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Most free speech rhetoric on campus ‘not worth much’

Amy Wax, the professor at the University of Pennsylvania Law School who was targeted for removal by activists after she co-authored an op-ed arguing that “not all cultures are created equal,” has felt the full brunt of the campus anti-free speech brigade. In a recent speech at Hillsdale College, Wax elaborated on the dismal state of college free speech politics, and speculated on “how unorthodox opinions should be dealt with in academia.”

“There is a lot of abstract talk these days on American college campuses about free speech and the values of free inquiry, with plenty of lip service being paid to expansive notions of free expression and the marketplace of ideas,” Wax said during the speech (adapted for publication in Hillsdale’s Imprimis).

“What I’ve learned through my recent experience of writing a controversial op-ed is that most of this talk is not worth much. It is only when people are confronted with speech they don’t like that we see whether these abstractions are real to them.”

As Wax points out, both she and her co-author, University of San Diego law professor Larry Alexander, argued that the dysfunctional and destructive habits of many American demographics represent a “breakdown of the country’s bourgeois culture.” That breakdown has taken various forms: “Male working-age labor-force participation is at Depression-era lows. Opioid abuse is widespread. Homicidal violence plagues inner cities. Almost half of all children are born out of wedlock, and even more are raised by single mothers. Many college students lack basic skills, and high school students rank below those from two dozen other countries. “

Pointing out that “the single-parent, antisocial habits prevalent among some working-class whites; the anti-‘acting white’ rap culture of inner-city blacks [and] the anti-assimilation ideas gaining ground among some Hispanic immigrants” are “not suited to a First World, 21st-century environment,” Wax argues that “cultures are not equal in terms of preparing people to be productive citizens in a modern technological society.”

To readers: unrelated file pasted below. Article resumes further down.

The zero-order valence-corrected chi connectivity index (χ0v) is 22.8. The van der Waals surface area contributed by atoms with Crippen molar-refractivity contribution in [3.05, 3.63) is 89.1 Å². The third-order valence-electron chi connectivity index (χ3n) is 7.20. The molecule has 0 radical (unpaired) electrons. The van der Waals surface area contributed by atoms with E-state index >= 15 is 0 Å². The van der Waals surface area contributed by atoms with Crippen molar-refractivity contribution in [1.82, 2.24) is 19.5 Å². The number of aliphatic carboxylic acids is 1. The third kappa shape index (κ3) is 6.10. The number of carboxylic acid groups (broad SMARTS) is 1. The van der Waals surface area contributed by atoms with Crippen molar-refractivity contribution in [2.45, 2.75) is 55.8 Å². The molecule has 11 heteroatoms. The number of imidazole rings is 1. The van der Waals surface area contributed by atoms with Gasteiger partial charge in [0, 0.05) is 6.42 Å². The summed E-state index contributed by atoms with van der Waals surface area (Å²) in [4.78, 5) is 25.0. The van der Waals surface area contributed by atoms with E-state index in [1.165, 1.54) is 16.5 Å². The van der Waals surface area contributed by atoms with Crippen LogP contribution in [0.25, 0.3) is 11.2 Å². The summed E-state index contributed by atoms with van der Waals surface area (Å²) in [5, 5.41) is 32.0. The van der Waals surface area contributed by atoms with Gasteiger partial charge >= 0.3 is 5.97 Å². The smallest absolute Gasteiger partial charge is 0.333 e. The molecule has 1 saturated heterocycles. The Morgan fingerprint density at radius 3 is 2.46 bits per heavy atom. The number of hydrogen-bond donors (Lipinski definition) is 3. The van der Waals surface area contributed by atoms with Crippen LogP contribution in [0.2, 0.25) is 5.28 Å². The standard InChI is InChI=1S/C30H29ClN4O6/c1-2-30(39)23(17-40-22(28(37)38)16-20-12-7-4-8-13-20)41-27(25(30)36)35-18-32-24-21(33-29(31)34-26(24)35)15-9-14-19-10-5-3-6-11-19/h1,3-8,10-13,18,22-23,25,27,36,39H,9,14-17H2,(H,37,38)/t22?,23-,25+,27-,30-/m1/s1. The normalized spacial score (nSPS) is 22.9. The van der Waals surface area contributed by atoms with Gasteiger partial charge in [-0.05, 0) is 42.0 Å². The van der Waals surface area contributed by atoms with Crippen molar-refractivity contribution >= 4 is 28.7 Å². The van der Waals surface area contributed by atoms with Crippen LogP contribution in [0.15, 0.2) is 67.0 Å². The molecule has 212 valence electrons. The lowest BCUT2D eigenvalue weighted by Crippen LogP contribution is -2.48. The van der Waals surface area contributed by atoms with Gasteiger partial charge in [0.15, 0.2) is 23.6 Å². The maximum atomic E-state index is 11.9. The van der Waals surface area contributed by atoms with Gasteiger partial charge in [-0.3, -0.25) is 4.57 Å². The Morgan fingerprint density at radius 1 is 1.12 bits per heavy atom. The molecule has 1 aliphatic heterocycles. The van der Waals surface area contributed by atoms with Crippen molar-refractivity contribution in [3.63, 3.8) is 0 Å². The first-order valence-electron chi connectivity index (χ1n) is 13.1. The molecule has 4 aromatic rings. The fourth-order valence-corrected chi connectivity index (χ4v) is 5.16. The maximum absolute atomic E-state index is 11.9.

This argument led to a swift backlash:

A raft of letters, statements, and petitions from students and professors at my university and elsewhere condemned the piece as racist, white supremacist, hate speech, heteropatriarchial, xenophobic, etc. There were demands that I be removed from the classroom and from academic committees. None of these demands even purported to address our arguments in any serious or systematic way. 

A response published in the Daily Pennsylvanian, our school newspaper, and signed by five of my Penn Law School colleagues, charged us with the sin of praising the 1950s—a decade when racial discrimination was openly practiced and opportunities for women were limited. I do not agree with the contention that because a past era is marked by benighted attitudes and practices—attitudes and practices we had acknowledged in our op-ed!—it has nothing to teach us. But at least this response attempted to make an argument. 

Not so an open letter published in the Daily Pennsylvanian and signed by 33 of my colleagues. This letter quoted random passages from the op-ed and from a subsequent interview I gave to the school newspaper, condemned both, and categorically rejected all of my views. It then invited students, in effect, to monitor me and to report any “stereotyping and bias” they might experience or perceive. This letter contained no argument, no substance, no reasoning, no explanation whatsoever as to how our op-ed was in error.

“We hear a lot of talk about role models—people to be emulated, who set a positive example for students and others,” Wax writes. “In my view, the 33 professors who signed this letter are anti-role models. To students and citizens alike I say: don’t emulate them in condemning people for their views without providing a reasoned argument. Reject their example.”

“Democracy thrives on talk and debate, and it is not for the faint of heart,” Wax argues. “…Disliking, avoiding, and shunning people who don’t share our politics is not good for our country. We live together, and we need to solve our problems together. It is also always possible that people we disagree with have something to offer, something to contribute, something to teach us. We ignore this at our peril.”

Read the whole essay here.

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